Barclay said the Yeager Scholar program gave him a second family, as well. In the intimate Yeager lectures, the students bond over shared ideas and debate and the rigor of the program brings them together.

“For me, the Yeager program, what’s special about it, is that I was able to not only gain access to professors and have a very personalized education, but I created a tight-knit family within my class but also within the entire program and that’s good to have,” he said. “A lot of us don’t agree on political views; we don’t agree on some big, scholarly arguments, but we can bounce the ideas off one another and I appreciated the atmosphere of always being challenged.”

He said if he had one big takeaway from the program, it would be to always have a question ready.

“In the seminars, you can’t just say your opinion but why you are led to believe it and what led you to developing that opinion,” he said. “I think that’s the strength of the Yeager Program, you are always thinking about what’s next.”

Barclay says there is a perception that Yeager Scholars are some sort of perfect student, but they stress and pull all-nighters just like any other student.

But it is true, he admits, that the students in the program take on a lot. Barclay was no exception in his four years at Marshall.

Barclay is leaving Marshall a world champion in speech and debate, winning several titles as a member of the Thundering Word.

After completing high school, Barclay said he wanted to find a new outlet from student government, which he had participated in since eighth grade. Speech and debate became that outlet.

Late Thundering Word coach Danny Ray, who died suddenly in 2016, took Barclay under his wing, vowing to make him a national champion.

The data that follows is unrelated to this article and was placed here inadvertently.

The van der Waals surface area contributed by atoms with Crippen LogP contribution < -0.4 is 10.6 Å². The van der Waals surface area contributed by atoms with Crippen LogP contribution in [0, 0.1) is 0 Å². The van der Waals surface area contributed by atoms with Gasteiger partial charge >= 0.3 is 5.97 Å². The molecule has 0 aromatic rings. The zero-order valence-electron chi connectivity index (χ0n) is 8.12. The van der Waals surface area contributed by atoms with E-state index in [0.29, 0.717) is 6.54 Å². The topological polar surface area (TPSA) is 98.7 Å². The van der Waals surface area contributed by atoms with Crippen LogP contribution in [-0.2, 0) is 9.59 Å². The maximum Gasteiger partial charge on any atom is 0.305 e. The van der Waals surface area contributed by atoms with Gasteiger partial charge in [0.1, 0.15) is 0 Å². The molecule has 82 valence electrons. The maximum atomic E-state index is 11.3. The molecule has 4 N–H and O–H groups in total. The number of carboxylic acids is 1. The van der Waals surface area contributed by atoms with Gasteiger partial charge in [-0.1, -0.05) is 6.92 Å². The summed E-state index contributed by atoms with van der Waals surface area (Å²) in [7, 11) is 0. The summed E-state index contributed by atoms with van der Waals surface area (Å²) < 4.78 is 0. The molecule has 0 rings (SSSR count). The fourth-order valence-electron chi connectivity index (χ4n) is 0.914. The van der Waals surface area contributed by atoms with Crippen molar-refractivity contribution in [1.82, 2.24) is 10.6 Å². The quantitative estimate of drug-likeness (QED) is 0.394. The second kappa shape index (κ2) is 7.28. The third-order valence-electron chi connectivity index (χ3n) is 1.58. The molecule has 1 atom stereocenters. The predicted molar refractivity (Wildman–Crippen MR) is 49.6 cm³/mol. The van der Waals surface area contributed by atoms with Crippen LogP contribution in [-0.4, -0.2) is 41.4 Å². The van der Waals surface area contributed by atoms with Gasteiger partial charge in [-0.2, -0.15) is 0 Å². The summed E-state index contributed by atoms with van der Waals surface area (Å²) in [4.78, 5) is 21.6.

“We spent a year and a half following Danny’s passing trying to rebuild,” he said. “We started under new leadership of Clara Adkins and Nancy Jackson, and they really provided the leadership we needed to get through that healing period and through that healing period it reminded me of why I do speech and debate — it was the advocacy.”

Moving through tournaments this past year, Barclay was doing a persuasive speech about the opioid epidemic, but it wasn’t doing well. So halfway through, heading into nationals season, Barclay chose to scrap the speech, turning an informative speech about the pharmaceutical industry into a persuasive speech.

“It won the state championship and the next tournament was the world championship and it won,” he said. “We were surprised because it was a very young speech that I hadn’t had a lot of time to develop. But it was a special time my senior year, to go from Danny Ray thinking I would be this champion as a freshman and then under the leadership of Clara and Nancy, who were dear friends of Danny, they were able to fulfill that vision.”

After taking a break from student government, Barclay dove back in his senior year, hoping to take what he learned from Thundering Word and make a difference on campus.

Teaming up with Hannah Petracca, who Barclay said was a bit of a rival before but there was a mutual respect, the two won narrowly.

“My cabinet and team was there and we just had this moment where we prayed, just saying if we lose, we know it was what was meant to be,” he said. “It was one of those eerie moments where you are super-nervous but a calm comes over you. I think having friends around me and then getting the news we had won, it was shocking, it was exciting. It was the moment I felt my life flip upsidedown.”

The two were able to start a mental health awareness campaign on campus and worked with university President Jerome Gilbert to have professors use cheaper textbooks. He advocated for students at the West Virginia Legislature and worked with the Board of Governors, which he said was a rewarding experience, learning from members like Phyllis Arnold, who taught him how to be a thoughtful leader.

As he wraps up his successful undergraduate career, it is clear Barclay will continue to serve and change lives.

Follow reporter Taylor Stuck on Twitter and Facebook @TaylorStuckHD.


NAME: Hunter Barclay

HIGH SCHOOL: Mountain Ridge High School, Frostburg, Maryland

AGE: 22

HOBBIES: Running, board games, watching “Survivor”

FAVORITE BOOK: “Grey Mountain” by John Grisham

“I always enjoyed politics, but I wanted to do it in a more day-to-day career, and not be at the whim of an election. Medicine is still something where you get that personal connection with someone where you hear their concerns and then you have to respond and find a solution of some type.”

Hunter Barclay

Yeager Scholar